Importance Of Nature

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roxannewright asked: I just saw that you began following my education blog: from-student-to-teacher and I wanted to say thank you. It's actually funny that you began following me when you did because earlier that day I was actually contemplating the fact that I need more education in nature stuff on my blog. I'm a huge nature enthusiast and always try to couple it with the kids I work with. Anyway thank you for your blog.

Thanks for your support!  We started this blog for a school project and we appreciate the feedback.  We have learned a lot from doing this project about the value of nature in children’s lives.  Thank you for your insightful blog and support as we continue with this project. 

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Addressing Nature-Deficit Disorder

As there is a rise in what is called the nature-deficit disorder it’s important that teachers realize there needs to be a change in their teaching styles. Some students can’t function in just an indoor facility all day long. In our society the younger generation is constantly overstimulated and the simplicity of nature can provide an alternative space to express themselves outside of the often monotonous classroom routine.

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As technology becomes more and more evident in the everyday lives of children nature becomes more foreign.  Children need nature in their lives in order to spark their imaginations and provide experiences that are not available through any form of technology.  The cartoon above depicts the influx of video games and other technology in children’s lives.  This perpetually growing presence of technology is contributing to what is know as the nature-deficit disorder.  

As technology becomes more and more evident in the everyday lives of children nature becomes more foreign.  Children need nature in their lives in order to spark their imaginations and provide experiences that are not available through any form of technology.  The cartoon above depicts the influx of video games and other technology in children’s lives.  This perpetually growing presence of technology is contributing to what is know as the nature-deficit disorder.  

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Learning Disabilities and Nature

The woods were my Ritalin. Nature calmed me, focused me, and yet excited my senses.

Louv, Richard (2008-04-22). Last Child in the Woods: Saving Our Children From Nature-Deficit Disorder (p. 10). Workman Publishing. Kindle Edition. 

In todays’ society children are often easily overstimulated by busy schedules, crowded classrooms, and a hectic home life.   Children with learning disabilities present similar symptoms to those who are simply overstimulated leading to many misdiagnosis.   Nature can not only serve as an alternate or supplement to medications, for children with learning disabilities, but it can also be a place for them to re-focus their energy.   For children who are simply overstimulated nature provides a different setting for observation in the diagnosis process, as well as, a place to escape their active daily lives.  Overall nature can benefit everyone in one way or another.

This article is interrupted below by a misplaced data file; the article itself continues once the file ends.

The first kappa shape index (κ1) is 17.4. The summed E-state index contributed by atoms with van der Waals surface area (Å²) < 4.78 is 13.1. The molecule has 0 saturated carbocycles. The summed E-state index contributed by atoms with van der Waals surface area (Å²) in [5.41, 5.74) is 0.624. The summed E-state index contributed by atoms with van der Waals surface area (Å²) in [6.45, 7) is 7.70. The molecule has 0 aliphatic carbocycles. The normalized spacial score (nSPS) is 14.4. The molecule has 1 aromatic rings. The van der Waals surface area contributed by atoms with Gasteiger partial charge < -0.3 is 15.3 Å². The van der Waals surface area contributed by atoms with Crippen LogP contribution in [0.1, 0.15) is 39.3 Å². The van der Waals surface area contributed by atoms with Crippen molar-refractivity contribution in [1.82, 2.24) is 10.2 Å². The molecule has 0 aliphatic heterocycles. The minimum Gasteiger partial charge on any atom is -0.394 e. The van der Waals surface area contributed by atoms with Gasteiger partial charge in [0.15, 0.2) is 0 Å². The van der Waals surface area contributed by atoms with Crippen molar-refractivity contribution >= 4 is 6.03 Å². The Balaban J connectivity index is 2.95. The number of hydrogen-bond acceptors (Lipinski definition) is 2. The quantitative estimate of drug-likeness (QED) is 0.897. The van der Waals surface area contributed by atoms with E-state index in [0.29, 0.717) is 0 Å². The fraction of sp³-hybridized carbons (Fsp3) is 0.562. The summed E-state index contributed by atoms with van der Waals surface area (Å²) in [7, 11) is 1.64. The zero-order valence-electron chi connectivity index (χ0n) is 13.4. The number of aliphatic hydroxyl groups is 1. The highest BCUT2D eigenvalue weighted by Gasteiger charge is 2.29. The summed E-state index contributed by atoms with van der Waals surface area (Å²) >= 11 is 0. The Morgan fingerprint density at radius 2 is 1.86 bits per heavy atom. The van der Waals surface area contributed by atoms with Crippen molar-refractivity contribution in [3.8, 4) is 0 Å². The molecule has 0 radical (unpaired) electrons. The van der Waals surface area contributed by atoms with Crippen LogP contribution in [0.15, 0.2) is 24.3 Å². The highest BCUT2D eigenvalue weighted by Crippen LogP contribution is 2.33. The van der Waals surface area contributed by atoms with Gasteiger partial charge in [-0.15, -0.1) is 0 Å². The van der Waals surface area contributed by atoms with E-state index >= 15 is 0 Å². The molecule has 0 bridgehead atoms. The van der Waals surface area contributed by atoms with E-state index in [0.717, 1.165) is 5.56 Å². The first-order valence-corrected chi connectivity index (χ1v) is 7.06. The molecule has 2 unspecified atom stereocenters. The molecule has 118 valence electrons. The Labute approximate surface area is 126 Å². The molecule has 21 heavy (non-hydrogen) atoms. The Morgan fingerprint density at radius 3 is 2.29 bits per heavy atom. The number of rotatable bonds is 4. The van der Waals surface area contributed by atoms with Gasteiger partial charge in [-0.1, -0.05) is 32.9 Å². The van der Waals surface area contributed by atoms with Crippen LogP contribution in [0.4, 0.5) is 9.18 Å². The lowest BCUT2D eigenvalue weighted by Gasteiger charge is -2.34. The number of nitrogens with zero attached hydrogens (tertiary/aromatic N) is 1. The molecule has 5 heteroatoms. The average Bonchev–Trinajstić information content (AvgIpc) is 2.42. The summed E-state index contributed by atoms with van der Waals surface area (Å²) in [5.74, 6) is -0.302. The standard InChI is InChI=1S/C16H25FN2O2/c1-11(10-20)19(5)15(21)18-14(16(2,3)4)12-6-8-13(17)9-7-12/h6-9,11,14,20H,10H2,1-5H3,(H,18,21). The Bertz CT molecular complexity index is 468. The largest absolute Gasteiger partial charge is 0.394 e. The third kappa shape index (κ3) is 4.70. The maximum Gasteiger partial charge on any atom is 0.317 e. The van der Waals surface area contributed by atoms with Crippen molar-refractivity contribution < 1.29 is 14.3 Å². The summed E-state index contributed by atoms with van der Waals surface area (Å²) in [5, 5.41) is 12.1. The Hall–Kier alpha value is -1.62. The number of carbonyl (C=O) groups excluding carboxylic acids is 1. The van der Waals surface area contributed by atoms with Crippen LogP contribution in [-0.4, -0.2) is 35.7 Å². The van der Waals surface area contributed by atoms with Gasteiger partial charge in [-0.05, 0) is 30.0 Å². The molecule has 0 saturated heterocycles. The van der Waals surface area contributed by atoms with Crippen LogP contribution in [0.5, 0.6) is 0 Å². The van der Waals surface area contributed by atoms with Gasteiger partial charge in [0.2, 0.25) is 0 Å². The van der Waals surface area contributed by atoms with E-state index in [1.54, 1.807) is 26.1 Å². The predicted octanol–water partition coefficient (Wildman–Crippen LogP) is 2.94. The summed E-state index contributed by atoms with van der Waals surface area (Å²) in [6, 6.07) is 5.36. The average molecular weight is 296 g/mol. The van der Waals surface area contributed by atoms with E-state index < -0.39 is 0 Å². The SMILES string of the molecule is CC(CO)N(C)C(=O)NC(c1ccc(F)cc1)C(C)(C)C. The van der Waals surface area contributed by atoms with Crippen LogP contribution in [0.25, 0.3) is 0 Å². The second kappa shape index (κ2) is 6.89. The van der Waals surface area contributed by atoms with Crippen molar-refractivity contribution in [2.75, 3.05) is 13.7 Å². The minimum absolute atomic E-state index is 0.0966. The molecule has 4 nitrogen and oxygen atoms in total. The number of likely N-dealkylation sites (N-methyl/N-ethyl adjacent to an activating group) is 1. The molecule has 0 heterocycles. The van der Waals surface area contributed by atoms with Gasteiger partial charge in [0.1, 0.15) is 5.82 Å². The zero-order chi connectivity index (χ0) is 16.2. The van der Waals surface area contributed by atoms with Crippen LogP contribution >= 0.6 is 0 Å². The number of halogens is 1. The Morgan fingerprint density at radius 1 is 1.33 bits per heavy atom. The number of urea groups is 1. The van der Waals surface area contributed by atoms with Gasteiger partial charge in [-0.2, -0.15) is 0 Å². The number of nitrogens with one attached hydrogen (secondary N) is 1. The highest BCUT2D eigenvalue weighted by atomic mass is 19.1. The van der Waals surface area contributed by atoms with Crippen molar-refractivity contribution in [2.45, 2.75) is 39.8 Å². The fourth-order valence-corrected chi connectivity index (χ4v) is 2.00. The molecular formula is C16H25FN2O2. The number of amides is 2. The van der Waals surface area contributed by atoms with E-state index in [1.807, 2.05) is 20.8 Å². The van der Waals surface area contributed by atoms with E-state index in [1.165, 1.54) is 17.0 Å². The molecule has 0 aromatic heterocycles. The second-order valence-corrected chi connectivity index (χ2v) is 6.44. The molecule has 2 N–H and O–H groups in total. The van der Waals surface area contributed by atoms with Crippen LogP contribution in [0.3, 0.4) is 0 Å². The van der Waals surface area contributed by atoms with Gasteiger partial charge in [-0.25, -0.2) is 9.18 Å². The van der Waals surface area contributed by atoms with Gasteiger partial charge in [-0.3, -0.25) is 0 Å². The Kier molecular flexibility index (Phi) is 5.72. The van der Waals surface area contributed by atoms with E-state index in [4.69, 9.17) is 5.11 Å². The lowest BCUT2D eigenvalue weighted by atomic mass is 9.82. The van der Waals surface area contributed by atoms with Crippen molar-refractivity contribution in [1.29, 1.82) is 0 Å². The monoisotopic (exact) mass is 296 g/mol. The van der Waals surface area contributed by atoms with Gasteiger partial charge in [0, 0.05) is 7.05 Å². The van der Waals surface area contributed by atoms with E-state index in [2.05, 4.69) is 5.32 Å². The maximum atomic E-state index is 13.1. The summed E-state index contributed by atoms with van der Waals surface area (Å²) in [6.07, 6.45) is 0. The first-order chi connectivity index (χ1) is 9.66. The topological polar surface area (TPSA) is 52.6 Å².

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Families In Nature

Not only does nature provide children with a place for exploration but it can be a great place for family bonding.  Nature creates a setting for a family to spend quality time together away from their daily distractions.  Parents can put away their cell phones and step into their children’s wonderlands.  The kids will love having mom and dad’s undivided attention and the whole experience will create great memories that will last a lifetime. 

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Too Much Screen Time

In todays’ world technology is easier to come across than nature.  Kids are choosing technology over nature out of convenience.  When children only have exposure to technology they lack an important part of their development.  Children who lack these experiences will turn to technology to create entertainment that they should form themselves through a developed imagination.  Not only are children exposed to various forms of technology at home but more and more it is used in school settings.  With this increase in technology, children need nature now more than ever. 

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Harry Smith discusses with Johnathan Dorn, the editor of, Backpacker’s magazine about the dangers of the nature deficit disorder.  He discusses the importance of the outdoors to children’s education and how the indoors can be a cause of childhood obesity.  They also discuss some of the best cities for outdoor education. 

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Some Benefits of Nature

Nature provides people with fresh air and free open space.  Children can use this space to run, imagine, think, and explore.  Children often create games and nature provides endless opportunities for this.  They are exposed to decision making and are given almost complete freedom to express themselves.  Trees suddenly become jungle gyms and clouds can range from a simple rabbit to a castle in the sky.  They can spend hours lost in their imagination; a world separate from adults.